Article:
A useful replacement for MapReduce for Big Data processing
September 12, 2016

A useful replacement for MapReduce for Big Data processing

Jordan Moore | TrustRadius Reviewer
Score 8 out of 10
Vetted Review
Verified User

Overall Satisfaction with Apache Spark

We are learning core Apache Spark + SparkSQL and MLLib, while creating proof-of-concepts as well as providing solutions for clients. It addresses the needs of quickly processing large amounts of data, typically located in Hadoop.
  • Scale from local machine to full cluster. You can run a standalone, single cluster simply by starting up a Spark Shell or submitting an application to test an algorithm, then it quickly can be transferred and configured to run in a distributed environment.
  • Provides multiple APIs. Most people I know use Python and/or Java as their main programming language. Data scientists who are familiar with NumPy and SciPy can quickly become comfortable with Spark, while Java developers would best served using Java 8 and the new features that it provides. Scala, on the other hand, is a mix between the Java and Python styles of writing Spark code, in my opinion.
  • Plentiful learning resources. The Learning Spark book is a good introduction to the mechanics of Spark although written for Spark 1.3, and the current version is 2.0. The GitHub repository for the book contains all the code examples that are discussed, plus the Spark website is also filled with useful information that is simple to navigate.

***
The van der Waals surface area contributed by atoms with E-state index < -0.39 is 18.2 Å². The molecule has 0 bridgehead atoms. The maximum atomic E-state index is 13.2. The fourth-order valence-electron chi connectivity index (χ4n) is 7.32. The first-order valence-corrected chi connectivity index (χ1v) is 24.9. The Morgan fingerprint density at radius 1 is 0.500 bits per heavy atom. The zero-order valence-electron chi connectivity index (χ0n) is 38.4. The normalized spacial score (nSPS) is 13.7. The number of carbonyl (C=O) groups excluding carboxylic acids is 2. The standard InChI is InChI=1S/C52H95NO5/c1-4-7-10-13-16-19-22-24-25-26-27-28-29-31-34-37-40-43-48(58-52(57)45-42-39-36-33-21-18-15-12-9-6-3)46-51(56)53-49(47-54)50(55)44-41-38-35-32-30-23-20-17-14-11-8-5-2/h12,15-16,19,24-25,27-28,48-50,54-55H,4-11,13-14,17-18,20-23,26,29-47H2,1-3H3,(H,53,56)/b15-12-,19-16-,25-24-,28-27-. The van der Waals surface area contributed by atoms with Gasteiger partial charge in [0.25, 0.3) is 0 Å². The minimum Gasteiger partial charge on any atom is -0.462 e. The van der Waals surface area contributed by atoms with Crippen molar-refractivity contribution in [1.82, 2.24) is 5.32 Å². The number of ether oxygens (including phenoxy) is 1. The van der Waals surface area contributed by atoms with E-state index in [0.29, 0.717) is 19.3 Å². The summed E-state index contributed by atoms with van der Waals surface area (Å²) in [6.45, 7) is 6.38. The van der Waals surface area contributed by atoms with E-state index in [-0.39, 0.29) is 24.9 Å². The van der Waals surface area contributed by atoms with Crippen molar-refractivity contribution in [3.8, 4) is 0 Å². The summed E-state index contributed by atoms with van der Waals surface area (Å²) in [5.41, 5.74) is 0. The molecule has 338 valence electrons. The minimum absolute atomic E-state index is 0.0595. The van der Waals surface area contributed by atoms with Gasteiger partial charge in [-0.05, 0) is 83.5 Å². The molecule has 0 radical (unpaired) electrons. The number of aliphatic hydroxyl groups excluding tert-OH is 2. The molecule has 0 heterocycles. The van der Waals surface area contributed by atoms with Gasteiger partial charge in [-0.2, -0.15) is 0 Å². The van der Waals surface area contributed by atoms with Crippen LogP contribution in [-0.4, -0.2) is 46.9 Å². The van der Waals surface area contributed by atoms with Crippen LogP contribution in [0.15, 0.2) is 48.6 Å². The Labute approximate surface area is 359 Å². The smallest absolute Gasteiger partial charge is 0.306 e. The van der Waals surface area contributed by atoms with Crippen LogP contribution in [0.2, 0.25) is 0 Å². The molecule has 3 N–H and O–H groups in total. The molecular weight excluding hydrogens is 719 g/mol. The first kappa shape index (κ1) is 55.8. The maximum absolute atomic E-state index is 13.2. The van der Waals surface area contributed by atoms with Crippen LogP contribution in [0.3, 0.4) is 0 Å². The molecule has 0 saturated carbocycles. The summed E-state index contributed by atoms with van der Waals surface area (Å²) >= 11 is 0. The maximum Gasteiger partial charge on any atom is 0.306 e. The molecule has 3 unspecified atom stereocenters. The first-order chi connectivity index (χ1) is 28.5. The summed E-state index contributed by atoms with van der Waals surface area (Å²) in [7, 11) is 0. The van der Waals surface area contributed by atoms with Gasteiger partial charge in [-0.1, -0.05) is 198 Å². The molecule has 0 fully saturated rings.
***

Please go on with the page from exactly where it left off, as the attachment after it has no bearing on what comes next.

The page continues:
• For data that isn't truly that large, Spark may be overkill when the problem could likely be solved on a computer with reasonable hardware resources. There doesn't seem to be a lot of examples for how a Spark task would otherwise be implemented in a different library; for instance scikit-learn and NumPy rather than Spark MLlib.
  • By learning Spark, we can become certified and/or provide proper recommendations or implementations on Spark solutions.
  • With a background in Hadoop distributed processes, it has been easy to understand and diagnose how Spark handles the transfer of data within a cluster. Especially when using YARN as the resource manager and HDFS as the data source.
  • Staying up to date with the latest changes to Spark has become a repetitive task. While most Hadoop distributions only support Spark 1.6 at the moment, Spark 2.0 has introduced some useful features, but those require a re-write of existing applications.
Spark has primarily replaced my use of writing pure Hadoop MapReduce or Apache Pig jobs for processing data. I like the fact that I can alternate between the main programming languages that I know - Java and Python - and use those to learn the Scala API. Spark also can be installed individually on any computer, and one can quickly get started writing applications using just the Spark Shell. I also enjoy the features that you can easily add community built packages into a Spark application such as connectors to different database sources or have various data processing libraries that aren't included in the programming language that is used.
On the plus side, Spark is a good tool to learn to apply to various data processing problems.

As described in the Cons - Spark may not be needed unless there is truly a large amount of data to operate on. Other libraries may be better suited for the same task.